Pictured Above: The site plan for the proposed Canal BESS project.

The Southampton Town Board unanimously approved a six-month extension to its moratorium on Battery Energy Storage Systems (BESS) at its meeting Thursday, Feb. 15.

The board also agreed to hire consultants VHB, Inc. to help them develop new code for siting and safety of BESS facilities based on resident concerns and the recently released recommendations of a New York State BESS task force.

After months of pushback last year from Hampton Bays residents over a proposed 100-megawatt battery storage site known as Canal BESS not far from the Shinnecock Canal, the board agreed in August of 2023 to adopt a six-month moratorium on BESS facilities, including the Canal BESS project, which was being reviewed at the time by the Southampton Town Planning Board.

The Southampton Town had approved code for Battery Energy Storage Systems based on model code recommended by the New York State Energy Research & Development Agency (NYSERDA) at the height of the pandemic in 2020, and received little comment about the code, which allows battery storage systems in residentially zoned areas, at the time.

But after three fires at BESS facilities in New York State in late spring and early summer of 2023, and the Canal BESS application, which would be far larger than any of the facilities where fires occurred last year, members of the public began paying close attention.

“We went with the NYSERDA model code. We never expected anyone to come in with a 100 megawatt facility,” Southampton Town Planning & Development Administrator Janice Scherer told the Town Board at its Feb. 15 hearing. “At that utility scale level, we didn’t have that upper limit, which we understand now we need, in addition to fire safety protocols.”

She added that the town has heard the public concerns that BESS not be allowed “in any residential zones whatsoever,” and that VHB and her department plan to “work with community stakeholder groups to come up with a series of recommendations.”

“Our goal is to limit the size and deal with safety issues,” said new Town Supervisor Maria Moore. “We’re going to be responding to the recommendations from the state.”

The state battery working group is accepting public comments on their 15 code recommendations through March 5.

Members of the public were supportive of the moratorium extension, though some said they believe it should be longer, or that BESS should not be allowed in town at all.

Ms. Sherer acknowledged that six months is a tight time frame in which to discuss and draft code and then put it through a public hearing process prior to adoption of a new code. She added that her office has agreed to meet with the Suffolk County Planning Commission in three months to update the commission on the town’s progress.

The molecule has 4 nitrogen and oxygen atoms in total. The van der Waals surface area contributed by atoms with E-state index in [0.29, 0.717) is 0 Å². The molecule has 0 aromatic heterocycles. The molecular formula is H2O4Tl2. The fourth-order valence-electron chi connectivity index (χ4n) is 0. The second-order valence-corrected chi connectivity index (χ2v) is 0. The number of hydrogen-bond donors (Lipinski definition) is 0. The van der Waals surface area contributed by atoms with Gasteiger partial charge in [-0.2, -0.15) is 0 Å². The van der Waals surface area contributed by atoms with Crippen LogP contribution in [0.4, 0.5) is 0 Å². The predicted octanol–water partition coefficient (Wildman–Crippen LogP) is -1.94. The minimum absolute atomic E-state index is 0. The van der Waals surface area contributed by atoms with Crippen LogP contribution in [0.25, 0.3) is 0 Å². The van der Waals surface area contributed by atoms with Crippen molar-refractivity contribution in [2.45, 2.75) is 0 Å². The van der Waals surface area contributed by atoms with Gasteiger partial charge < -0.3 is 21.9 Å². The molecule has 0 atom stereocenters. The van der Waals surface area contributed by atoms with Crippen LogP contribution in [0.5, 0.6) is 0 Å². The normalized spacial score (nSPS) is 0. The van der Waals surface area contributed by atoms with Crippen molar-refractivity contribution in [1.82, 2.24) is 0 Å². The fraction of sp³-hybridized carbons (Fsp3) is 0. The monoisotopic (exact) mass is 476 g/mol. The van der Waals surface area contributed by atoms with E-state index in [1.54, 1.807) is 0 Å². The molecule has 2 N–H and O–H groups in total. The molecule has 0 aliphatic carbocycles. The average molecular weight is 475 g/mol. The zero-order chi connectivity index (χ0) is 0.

“No one wants an industrial BESS located near their home,” said Hampton Bays resident and Civic Association Director Brigid Maher at the hearing, adding that she believes the Planning Board’s decision to declare the project would not be detrimental to the environment by issuing a “negative declaration,” or ‘neg dec’ under the State Environmental Quality Review Act last year was “done in haste.”

“The original zoning was arbitrary and irrational,” added Hampton Bays resident Gayle Lombardi, also a director of the Hampton Bays Civic Association, adding that she believes the six-month moratorium extension is “insufficient.”

“We’re six months in and not much work has been done,” she said.

“This whole thing to me has been irresponsible, with technology this size that nobody knows much about,” said Peter Governale, who lives about a quarter mile from the proposed Canal BESS. “It doesn’t belong there.”

Canal BESS’s attorney, Keith Archer, told the board that his client’s application “should have been granted” already and should not have been included in the moratorium.

“I can’t tell you how many BESS facilities there are nationwide, but there are thousands,” he said, adding that the state working group had found the fires last year had not damaged the environment. “These are occurrences that occur from time to time, but the state has done the work for the municipalities. There really isn’t a need at this point for a moratorium.”

“This application is unique,” he added. “It’s positioned for approval, it has a neg dec, and it should be separated out from any other applications.”

“Rather than a moratorium, I’d rather see the board go toward these not going anywhere at all,” said Gail Murcott, president of the Hampton Groves Beach Association, adding that she believes the people who are in favor of BESS are “paid to tell us how good it is for us.”

“Instead of doing moratoriums, make sure it doesn’t happen in our town at all,” she added.

Beth Young
Beth Young is an award-winning local journalist who has been covering the East End since the 1990s. She began her career at the Sag Harbor Express and, after receiving her Masters from the Columbia University Graduate School of Journalism, has reported for the Southampton Press, the East Hampton Press and the Times/Review Media Group. She founded the East End Beacon website in 2013, and a print edition in 2017. Beth was born and raised on the North Fork. In her spare time, she tinkers with bicycles, tries not to drown in the Peconic Bay and hopes to grow the perfect tomato. You can send her a message at editor@eastendbeacon.com

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